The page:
For kids of 1987, the most desired gift for under the tree was inspired by a television show: Popples.
Those Characters From Cleveland (TCFC), a division of American Greetings, created the Popples, which are teddy bear/marsupials with a long tail that ends in a pom pom. Each one can transform into a ball.
TCFC’s Susan Trentel, the plush toy designer who had created Strawberry Shortcake and Care Bears, came up with the idea for Popples, based on rolling up socks.
Initially manufactured in 1986 by Mattel, there were nine Popples that were introduced to the market, including Pancake, Puzzle, Puffball and Pretty Cool (PC as seen above).
An animated television series aired on Saturday mornings during the cartoon hours, adding to the desire for kids to want a Popple for their own.
Each toy corresponded to a TV character, and could be rolled into an attached pocket to make the toy into a ball, similar to how the characters could become one on screen. The majority of Popples were female, but there were two males in the collection.
And for kids of 1987, those Popples were the IT toy that they wanted to see on Christmas morning.
The old and new of Rennes, France:
In 1977, the coveted toy for Santa to bring was The Atari 2600.
Early on in the personal gaming universe, it was The Atari 2600 that every kid pleaded Santa and their parents to bring them for Christmas 1977.
Debuting on the market in September 1977, this home video game console offered a microprocessor that could handle multiple games and came with two joysticks and the game Combat.
Paired with advances in technology and development of video graphics, Atari also benefitted from its acquisition by Warner Communications.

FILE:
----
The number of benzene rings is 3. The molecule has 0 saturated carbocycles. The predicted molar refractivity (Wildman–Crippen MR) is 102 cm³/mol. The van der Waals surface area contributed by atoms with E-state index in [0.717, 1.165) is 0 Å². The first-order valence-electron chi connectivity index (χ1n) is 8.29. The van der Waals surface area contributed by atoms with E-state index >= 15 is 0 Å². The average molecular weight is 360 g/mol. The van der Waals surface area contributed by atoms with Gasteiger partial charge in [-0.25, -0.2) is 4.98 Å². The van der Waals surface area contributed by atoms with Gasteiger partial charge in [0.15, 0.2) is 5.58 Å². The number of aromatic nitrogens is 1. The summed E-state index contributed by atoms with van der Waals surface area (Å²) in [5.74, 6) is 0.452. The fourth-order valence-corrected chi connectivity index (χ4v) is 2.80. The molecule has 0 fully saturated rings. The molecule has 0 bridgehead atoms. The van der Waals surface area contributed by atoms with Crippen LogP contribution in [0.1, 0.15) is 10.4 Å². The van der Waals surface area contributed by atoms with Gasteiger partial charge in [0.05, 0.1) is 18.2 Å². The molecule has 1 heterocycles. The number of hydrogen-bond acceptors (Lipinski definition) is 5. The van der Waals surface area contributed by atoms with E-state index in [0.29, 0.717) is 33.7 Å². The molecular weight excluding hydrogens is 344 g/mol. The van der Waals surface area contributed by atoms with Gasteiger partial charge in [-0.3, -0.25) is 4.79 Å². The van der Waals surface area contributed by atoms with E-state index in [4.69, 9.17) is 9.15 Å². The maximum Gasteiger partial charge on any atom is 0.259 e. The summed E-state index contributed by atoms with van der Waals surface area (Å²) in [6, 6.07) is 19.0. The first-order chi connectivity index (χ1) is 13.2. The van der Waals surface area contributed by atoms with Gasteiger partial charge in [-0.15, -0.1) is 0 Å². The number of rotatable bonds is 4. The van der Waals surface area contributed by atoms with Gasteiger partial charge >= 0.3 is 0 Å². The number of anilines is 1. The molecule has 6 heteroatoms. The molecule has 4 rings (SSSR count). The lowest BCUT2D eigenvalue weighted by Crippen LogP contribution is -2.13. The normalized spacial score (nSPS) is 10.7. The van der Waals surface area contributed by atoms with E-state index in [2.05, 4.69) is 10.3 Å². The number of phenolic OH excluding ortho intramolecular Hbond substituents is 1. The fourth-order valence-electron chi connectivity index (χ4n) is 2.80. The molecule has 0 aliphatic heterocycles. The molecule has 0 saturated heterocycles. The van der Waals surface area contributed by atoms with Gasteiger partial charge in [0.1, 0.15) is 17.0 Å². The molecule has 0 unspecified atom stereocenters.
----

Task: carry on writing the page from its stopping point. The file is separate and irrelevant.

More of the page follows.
The infusion of cash allowed Atari to get The Atari 2600 to market, eventually including Pac-man as the second game for the console. With the ability to build the home video game console in Hong Kong as opposed to California, the toy became more affordable.
But for parents, $199.99 was a lot to pay for a gift, the equivalent of $800 in current money.
Sales were slow but steady in the first years, but it was the inclusion of Space Invaders that kicked this console into the ultimate gift.
But for Christmas 1977, early adopters were salivating for the ability to play Combat endlessly through the holidays.
My feelings for Monday…
of an alley in Chicago:
In the year 1980, a Brit band made its eighth studio album and hit the top of the album charts: The Game by Queen.
Recorded in summer 1979 and in the first months of 1980 in Munich, Germany, the album included new influences for Queen like rockabilly (as heard on their first single) and the first time the band included a synthesizer to its music mix.
The band’s first single was Crazy Little Thing Called Love, released in October 1979, becoming the band’s first number one single on the Billboard Hot 100 charts in the US.
Save Me and Play the Game were released as follow-up singles before the album was released by EMI /Elektra in June 1980. The fourth single from the album was the notable rock song Another One Bites the Dust, which became the band’s second number one single on the Billboard charts.
In concert, the band tried something new with Freddie Mercury playing guitar during performances, the first time that had been done.
Critics’ reviews at the time were mixed, praise from Record Mirror and Rolling Stone, and disappointment from Smash Hits and The Washington Post.
But fans didn’t agree with those negative critics, making this Queen album their first (and only) album to hit number one on the Billboard Hot 100. The Game is the band’s bestselling album of all time in the US.
The Game was nominated in the Producer of the Year category by The Grammys, as well as receiving Best Rock Performance by a Duo or Group with Vocal for Another One Bites the Dust. At the American Music Awards, the band was nominated for Favorite Pop/RockBand/Duo/Group and won Favorite Pop/Rock Single for Another One Bites the Dust.